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Frank Ocean’s ‘homage’ party to ’80s club scene doesn’t sit well with LGBTQ community

Frank Ocean’s ‘homage’ party to ’80s club scene doesn’t sit well with LGBTQ community
Frank OceanPhoto: Wikimedia Commons

R&B superstar Frank Ocean is one of the most popular Black LGBTQ people in the world, so when he announced that he was putting together a club night entitled “PrEP+” in New York City, people couldn’t wait to see what would become of it.

After the event on Thursday night, many of those same people made it clear they were let down. Ocean has since responded to the criticisms.

Related: Soon you won’t need a prescription for PrEP in California

The party was announced via press release on Wednesday, with no details about where or how the event was being thrown, and who could get in. Most of the details of the event were only revealed through the social media rumor mill, and Ocean’s Blonded team didn’t provide much info for the last-minute party.

Ocean’s press release claimed that “PrEP+ is the first in a series of nights; an ongoing safe space made to bring people together and dance.” It noted that they chose this name as “homage to what could have been of the 1980s NYC club scene if the drug PrEP (pre-exposure prophylaxis) — which can be taken daily to prevent HIV/AIDS for those who are not infected but are at high risk — had been invented in that era.”

Ocean’s team made sure to clarify that theirs would be a no-discrimination tolerated policy and that “consent is mandatory,” according to Out Magazine.

However, by the time Thursday’s club night came around, much of what was anticipated for the experience didn’t come to reality.

First, it was unclear if PrEP+ was put together with Gilead, the company currently producing PrEP, or LGBTQ magazine Gayletter, before both clarified that they weren’t involved in Ocean’s party. The flyer that was released promoting the event featured music artist Joel Kurasinski, who doesn’t publicly identify as LGBTQ, and the flyer didn’t mention queer people or the LGBTQ community in any way.

Ocean’s team also followed several directives that made this event vastly different from the 1980s club scenes they desired to recreate. They specifically told partygoers that the “dance floor is for dancing,” and no photography or video would be allowed. It was then revealed that PrEP+ would be held in the Flushing, Queens basement of the collaborative arts space Knockdown Center.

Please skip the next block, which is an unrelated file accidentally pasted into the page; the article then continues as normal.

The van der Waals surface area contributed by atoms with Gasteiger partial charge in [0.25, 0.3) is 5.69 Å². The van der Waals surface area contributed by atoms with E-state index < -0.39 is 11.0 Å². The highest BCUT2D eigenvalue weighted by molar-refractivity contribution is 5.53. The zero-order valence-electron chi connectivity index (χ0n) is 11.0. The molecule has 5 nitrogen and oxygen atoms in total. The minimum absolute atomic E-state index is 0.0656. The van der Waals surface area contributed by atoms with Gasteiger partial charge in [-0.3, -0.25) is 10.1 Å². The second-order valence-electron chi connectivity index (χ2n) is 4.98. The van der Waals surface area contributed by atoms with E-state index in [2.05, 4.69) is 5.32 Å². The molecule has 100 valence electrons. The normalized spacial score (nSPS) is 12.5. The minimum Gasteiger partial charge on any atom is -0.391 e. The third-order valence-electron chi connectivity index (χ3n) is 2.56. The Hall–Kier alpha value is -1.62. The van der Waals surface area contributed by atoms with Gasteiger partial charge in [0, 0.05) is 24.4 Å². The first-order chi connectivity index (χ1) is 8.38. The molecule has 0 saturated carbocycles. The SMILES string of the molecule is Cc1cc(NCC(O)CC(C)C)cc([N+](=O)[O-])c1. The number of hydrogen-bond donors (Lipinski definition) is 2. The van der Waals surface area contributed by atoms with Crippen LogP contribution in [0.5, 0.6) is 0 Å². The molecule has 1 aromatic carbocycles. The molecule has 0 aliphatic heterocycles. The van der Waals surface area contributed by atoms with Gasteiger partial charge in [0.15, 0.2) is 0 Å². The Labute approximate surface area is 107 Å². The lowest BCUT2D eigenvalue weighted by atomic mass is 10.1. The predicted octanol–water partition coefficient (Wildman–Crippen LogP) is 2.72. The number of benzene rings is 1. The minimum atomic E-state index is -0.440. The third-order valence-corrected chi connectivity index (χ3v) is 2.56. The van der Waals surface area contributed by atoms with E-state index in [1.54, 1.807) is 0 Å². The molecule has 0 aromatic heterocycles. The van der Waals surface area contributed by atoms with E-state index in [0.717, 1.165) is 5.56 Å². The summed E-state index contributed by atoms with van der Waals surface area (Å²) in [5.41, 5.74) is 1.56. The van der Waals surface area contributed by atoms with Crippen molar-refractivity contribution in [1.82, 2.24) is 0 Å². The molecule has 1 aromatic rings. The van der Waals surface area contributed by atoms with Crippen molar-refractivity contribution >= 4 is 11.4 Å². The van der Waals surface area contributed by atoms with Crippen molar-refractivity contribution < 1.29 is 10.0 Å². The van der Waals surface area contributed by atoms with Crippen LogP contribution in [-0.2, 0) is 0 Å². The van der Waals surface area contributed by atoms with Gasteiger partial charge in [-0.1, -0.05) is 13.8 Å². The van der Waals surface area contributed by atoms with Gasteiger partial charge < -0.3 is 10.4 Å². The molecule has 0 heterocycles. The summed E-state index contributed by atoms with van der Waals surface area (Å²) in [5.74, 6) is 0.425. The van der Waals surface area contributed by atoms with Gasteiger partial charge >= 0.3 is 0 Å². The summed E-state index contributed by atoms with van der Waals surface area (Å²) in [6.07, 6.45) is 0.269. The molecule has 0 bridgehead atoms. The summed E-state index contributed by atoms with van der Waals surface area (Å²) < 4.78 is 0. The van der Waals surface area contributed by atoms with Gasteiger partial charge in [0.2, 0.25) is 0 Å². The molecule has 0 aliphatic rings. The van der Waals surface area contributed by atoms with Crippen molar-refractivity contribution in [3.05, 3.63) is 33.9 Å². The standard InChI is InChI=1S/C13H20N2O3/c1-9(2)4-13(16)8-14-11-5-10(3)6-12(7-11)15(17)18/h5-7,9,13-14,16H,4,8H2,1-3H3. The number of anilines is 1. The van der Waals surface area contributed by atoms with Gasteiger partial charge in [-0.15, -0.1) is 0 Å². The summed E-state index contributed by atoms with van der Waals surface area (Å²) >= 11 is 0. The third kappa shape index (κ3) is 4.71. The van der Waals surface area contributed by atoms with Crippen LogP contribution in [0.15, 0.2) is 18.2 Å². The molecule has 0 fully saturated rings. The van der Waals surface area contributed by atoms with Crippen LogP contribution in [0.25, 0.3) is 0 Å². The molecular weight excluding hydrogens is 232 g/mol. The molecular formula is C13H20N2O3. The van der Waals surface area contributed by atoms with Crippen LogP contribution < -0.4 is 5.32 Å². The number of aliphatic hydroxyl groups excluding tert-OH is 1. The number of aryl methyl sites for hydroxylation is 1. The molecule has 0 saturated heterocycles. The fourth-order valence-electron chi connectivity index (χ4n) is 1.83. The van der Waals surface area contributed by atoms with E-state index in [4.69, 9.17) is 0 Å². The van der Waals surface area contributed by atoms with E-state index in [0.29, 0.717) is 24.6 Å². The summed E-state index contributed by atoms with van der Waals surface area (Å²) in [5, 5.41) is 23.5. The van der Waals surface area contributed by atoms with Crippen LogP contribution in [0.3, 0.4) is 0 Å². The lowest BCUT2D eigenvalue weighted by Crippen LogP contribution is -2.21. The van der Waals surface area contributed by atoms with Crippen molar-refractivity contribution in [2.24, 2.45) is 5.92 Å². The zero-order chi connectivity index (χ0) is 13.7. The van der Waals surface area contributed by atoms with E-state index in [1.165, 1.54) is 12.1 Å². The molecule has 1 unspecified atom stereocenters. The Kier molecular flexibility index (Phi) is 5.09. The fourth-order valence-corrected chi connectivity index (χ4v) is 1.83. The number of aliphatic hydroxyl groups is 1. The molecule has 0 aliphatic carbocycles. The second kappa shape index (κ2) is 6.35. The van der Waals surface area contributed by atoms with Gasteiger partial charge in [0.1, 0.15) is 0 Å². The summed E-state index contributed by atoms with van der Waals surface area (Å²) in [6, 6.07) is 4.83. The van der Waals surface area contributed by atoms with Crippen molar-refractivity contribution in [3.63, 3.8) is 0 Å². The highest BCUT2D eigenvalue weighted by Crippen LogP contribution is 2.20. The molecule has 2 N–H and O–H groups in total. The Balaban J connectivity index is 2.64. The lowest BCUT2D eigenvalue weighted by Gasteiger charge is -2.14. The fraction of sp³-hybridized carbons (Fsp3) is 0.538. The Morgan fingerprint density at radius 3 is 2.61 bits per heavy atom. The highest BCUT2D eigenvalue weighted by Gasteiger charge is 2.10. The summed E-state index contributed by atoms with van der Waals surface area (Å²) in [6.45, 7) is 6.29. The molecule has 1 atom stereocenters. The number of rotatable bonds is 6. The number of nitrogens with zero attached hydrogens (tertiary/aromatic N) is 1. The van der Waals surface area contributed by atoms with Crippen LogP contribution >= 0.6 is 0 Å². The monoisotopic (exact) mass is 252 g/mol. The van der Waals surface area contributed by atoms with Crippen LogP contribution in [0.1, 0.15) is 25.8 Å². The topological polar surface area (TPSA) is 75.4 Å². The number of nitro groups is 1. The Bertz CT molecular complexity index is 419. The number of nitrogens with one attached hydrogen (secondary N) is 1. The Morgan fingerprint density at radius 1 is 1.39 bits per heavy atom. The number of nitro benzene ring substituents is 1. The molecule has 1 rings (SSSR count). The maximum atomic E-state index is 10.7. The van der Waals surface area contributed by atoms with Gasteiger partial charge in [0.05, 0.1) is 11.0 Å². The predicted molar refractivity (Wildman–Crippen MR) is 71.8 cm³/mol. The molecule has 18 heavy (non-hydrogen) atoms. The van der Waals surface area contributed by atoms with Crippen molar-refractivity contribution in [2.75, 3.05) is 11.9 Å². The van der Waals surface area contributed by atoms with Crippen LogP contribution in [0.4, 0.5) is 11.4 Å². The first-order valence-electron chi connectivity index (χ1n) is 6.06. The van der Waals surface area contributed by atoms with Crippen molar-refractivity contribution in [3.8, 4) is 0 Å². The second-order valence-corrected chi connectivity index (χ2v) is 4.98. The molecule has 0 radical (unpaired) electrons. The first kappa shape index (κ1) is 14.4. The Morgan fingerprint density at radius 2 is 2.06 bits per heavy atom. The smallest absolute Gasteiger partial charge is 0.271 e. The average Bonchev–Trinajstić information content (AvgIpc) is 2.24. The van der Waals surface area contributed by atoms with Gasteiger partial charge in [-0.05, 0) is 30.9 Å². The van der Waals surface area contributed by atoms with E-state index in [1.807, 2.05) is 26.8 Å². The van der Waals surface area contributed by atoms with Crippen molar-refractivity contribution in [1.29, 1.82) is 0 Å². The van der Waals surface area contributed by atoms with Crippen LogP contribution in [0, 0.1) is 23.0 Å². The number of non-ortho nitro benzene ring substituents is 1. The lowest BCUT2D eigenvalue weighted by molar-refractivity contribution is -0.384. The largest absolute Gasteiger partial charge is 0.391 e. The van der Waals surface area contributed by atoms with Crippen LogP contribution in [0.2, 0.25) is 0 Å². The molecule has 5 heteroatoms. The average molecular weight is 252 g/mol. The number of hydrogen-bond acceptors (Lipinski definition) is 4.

Additionally, only select people were invited who could then invite other people, and there would be a limit to that number as well. “If you had to ask how to get a ticket, you weren’t getting one,” wrote Pitchfork.

Also missing from PrEP+ was any drugs, (including the party’s namesake pills) merchandise or material that further went along with the 1980s theme. In fact, ACT UP activist Jason Rosenberg reported that security was “tight” and they took his bottle of Truvada to inspect it, apparently unsure of what it was.

It was reported that a majority of the music played by the slew of DJs — which included a set by Ocean himself — was 1990s and 2000s house, latin and hip hop music, with a few snippets of unreleased music by Ocean and French electronic music duo Justice. There was no clear LGBTQ presence, music or appreciation at the event other than Ocean himself. Other than a DJ playing Sylvester’s “You Make Me Feel (Mighty Real)” at one point, people felt that PrEP+ failed to even acknowledge LGBTQ people of the past or present that night.

Partygoers reported the event as “so white” with “a lot of straight people there”, addressing the apparent lack of diversity in the invite list, all of which has led to Kanye West comparisons. “I just wish that it felt more like a queer New York party,” photographer Myles Loftin reflected. “The theme just felt a bit shallow and performative,” another attendee complained.

While much of the criticism focused on discussing how boring and non-inclusive the party was, many LGBTQ organizations and figures went further in claiming Ocean was trying to be “revisionist” with PrEP+, regarding HIV people and the AIDS epidemic that was prevalent in the 1980s.

ACT UP tweeted, “80’s nightlife was revolutionary because of people living with HIV and their caretakers,” and continued on to say that other than awareness, PrEP is still not accessible to those that need it. ACT UP activist Peter Staley tweeted, “The NYC club scene was amazing during ACT UP’s heyday. It was our escape from some hard shit, and our way to bond as we changed the world. Oh, and everyone was invited.”

Ocean took to Tumblr the next day to address much of the already mounting criticism of the event. He wrote that he was an artist whose responsibility it was to “imagine realities that don’t necessarily exist.” He defended the night as a success by citing the “awareness” bought to PrEP and HIV-prevention thanks to his party, and that anything more than that “isn’t always what we’d hope it would be… I’m happy that folks are talking about the subject in the first place.”

Staley did acknowledge to PAPER Magazine that he’s glad Ocean is bringing attention to PrEP, and also emphasized that much of what the artist spoke about in his imagined reality could have been real, if HIV research and the medical community had acted faster in discovering and releasing PrEP.

“In the end, I’m much less concerned about their minor flubs in messaging than the fact that Frank Ocean is talking about PrEP and HIV,” he concluded. “He’ll reach far more young gay black men than a hundred white gay PrEP activists ever will.”

It’s unclear when the next PrEP+ will be, if there is one.

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